Early Literacy Aside–Example: Adults, listen to the many interesting words that children may not hear in everyday conversation. You’ll see that I will actually talk about a couple of the words. This is a good way to build your children’s vocabulary in a gentle way.
Read the book. [You can see there are many synonyms such as a pest, a nuisance, a pain and several interesting verbs such as stalk, splat, croak, squawk, spies, charges. Choose one or two to talk about.]
Early Literacy Aside–Empower: Children learn through repetition. So, reading a story such as Solomon Crocodile over several days or weeks will help them understand the story better. They may become so familiar with it that they join in with the words in the book. And you may find that they use some of those interesting words in other situations. You can too. The best way to learn new words is not from lists of words with definitions, but from using the words in different situations when appropriate.
Early Literacy Aside–Explain: We can talk with children about the books we read with them in many ways. Today I am going to point out ways that you can develop their understanding by encouraging them to think of what they might do in the situation in the story. Having them put themselves in the situation in the book will help them understand the story better now and will also help them understand what they read later.
Read the book to the page “There was absolutely nothing they could do.” Stop and ask the children how they think the problem might be solved. What could the cat and dog do? Get suggestions, then go on reading the book. After you have finished the book:
Early Literacy Aside–Example: Adults, you can see that I stopped in the middle of the story to get ideas from the children about ways to solve the problem. It doesn’t matter if they come up with the same idea as the author did or not. It is more important that to get the involved and thinking and to give them an opportunity to express their ideas. In this way they gain a better understanding of the story and learn to think this way later even when they are reading themselves.
Early Literacy Aside–Explain: In today’s storytime I will be pointing out ways you can support your children’s background knowledge through talking about what is happening in a book and writing about it too. By asking children about the story, we help them thinking bout what is happening and help them better understand the story.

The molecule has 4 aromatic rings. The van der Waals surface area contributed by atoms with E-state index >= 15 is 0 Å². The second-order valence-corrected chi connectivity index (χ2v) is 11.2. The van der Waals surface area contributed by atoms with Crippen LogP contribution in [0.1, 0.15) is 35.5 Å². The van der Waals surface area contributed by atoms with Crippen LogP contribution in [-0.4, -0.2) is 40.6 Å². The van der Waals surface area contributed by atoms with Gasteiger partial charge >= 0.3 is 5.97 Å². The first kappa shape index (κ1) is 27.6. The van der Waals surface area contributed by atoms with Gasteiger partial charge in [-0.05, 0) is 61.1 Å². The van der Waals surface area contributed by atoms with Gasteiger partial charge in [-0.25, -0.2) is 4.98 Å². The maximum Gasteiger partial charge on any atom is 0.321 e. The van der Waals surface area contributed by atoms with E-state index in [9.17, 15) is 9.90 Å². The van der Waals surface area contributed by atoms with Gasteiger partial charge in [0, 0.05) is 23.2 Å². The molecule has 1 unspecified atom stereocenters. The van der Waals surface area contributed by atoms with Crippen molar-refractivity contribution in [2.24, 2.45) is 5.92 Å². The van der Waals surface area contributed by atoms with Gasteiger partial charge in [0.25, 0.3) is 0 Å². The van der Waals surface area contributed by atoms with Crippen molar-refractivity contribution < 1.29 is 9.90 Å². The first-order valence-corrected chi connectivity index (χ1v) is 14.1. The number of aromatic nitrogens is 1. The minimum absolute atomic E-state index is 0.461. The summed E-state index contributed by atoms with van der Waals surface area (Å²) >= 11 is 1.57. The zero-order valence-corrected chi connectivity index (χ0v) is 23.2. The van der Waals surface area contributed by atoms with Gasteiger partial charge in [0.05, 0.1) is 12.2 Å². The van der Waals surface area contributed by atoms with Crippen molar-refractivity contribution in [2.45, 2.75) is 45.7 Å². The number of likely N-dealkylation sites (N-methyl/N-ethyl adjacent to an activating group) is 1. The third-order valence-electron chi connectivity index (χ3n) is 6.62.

Introduction: Our next book is Too Tall Houses by Gianna Marino. There are two houses in this story, one for Rabbit and one for Owl and they get the two houses get too tall; they get very tall. In this story Rabbit and Owl have a problem. Let’s see what that problem is and maybe you can give some suggestions on how to solve it.
Read the book to the page where Owl’s house is blocking the sun that Rabbit needs for his garden, but Owl wants to see the forest. Ask an open-ended question such as “What do you think might happen?” “What do you think Rabbit and Owl could do solve their problem? Rabbit needs sun for his garden but his garden has grown tall and Owl wants to see the forest.”
Early Literacy Aside–Example: Some stories, like this one, really lend themselves to helping your children think about how to solve problems. Asking them to stop and think about possible solutions develops their thinking skills which also helps with understanding. Remember there is no one right answer. It is good for them to think about different possibilities.
Early Literacy Aside–Empower: In our storytime today we read the story Too Tall Houses. There are several ways Rabbit and Owl might have solved their problem. Have your children draw their own ending to the story and write down what they say. This activity combines writing with problem solving to make for better comprehension now and as they learn to read themselves.